Kitchen Tables

There is a group of us in Bristol who meet up every now and then to connect through our shared pursuit of very diverse photography practices. It began more than a year ago in a cafe, just four of us having coffee and hogging the table for about three hours. It has gradually expanded to be a group in which there must be more than 12 women on the email list, although it’s generally no more than a handful of us that meet at any one time. There is no pressure to turn up, and no agenda.

Mostly we’ve met in a cafe near the train station, which was borne out of the fact it was central and a couple of people live a relatively long way away. But this time, we met in someone’s house one Saturday morning, at the kitchen table.

It is an amazing thing, a kitchen table – it never just means meal-time. It is an object that sees partners splitting up or repairing painful wounds, that looks after piles of clutter, watches children having tantrums, that witnesses friendships affirmed or broken. I vividly remember the kitchen table of my own childhood – it had a split down one side where the wood-join a quarter of the way in had long given up, darkened with both age and food, the top scrubbed sometimes with bleach. I worked in an antique shop for six months in my early 20s and learned they were actually dubbed ‘scrub-tops’ and always went for a good price – that rustic feel which promises Ma Larkin is just around the corner to make everything all right.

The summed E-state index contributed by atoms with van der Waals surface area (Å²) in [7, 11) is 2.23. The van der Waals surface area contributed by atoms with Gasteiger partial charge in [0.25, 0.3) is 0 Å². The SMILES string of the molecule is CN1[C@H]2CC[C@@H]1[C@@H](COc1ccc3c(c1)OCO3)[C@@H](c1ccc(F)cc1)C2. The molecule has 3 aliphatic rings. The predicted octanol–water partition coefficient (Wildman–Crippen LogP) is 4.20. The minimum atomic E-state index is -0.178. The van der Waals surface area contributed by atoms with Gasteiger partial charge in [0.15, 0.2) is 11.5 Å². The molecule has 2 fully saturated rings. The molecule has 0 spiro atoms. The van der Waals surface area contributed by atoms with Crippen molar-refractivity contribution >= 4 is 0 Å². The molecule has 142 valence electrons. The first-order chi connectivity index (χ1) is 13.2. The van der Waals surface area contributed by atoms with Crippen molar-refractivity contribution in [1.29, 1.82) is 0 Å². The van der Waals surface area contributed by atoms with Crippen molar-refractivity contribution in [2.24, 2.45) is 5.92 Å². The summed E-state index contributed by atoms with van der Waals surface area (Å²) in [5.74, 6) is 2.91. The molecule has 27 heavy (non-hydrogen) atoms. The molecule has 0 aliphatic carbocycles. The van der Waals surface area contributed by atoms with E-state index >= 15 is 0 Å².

Although the group of us who meet up mostly know each other’s work it was the first time we all actually got something out to share and get feedback on. I’m sure it was the influence of a table….the lack of pressure, the home, the familiarity of what a kitchen table means. It is a far cry from a formal ‘crit’ – and all the better for it. There’s a time and a place for that. And there is a time and a place for this – following in the long lineage of women sharing: quietly, at a kitchen table.

Kitchen Tables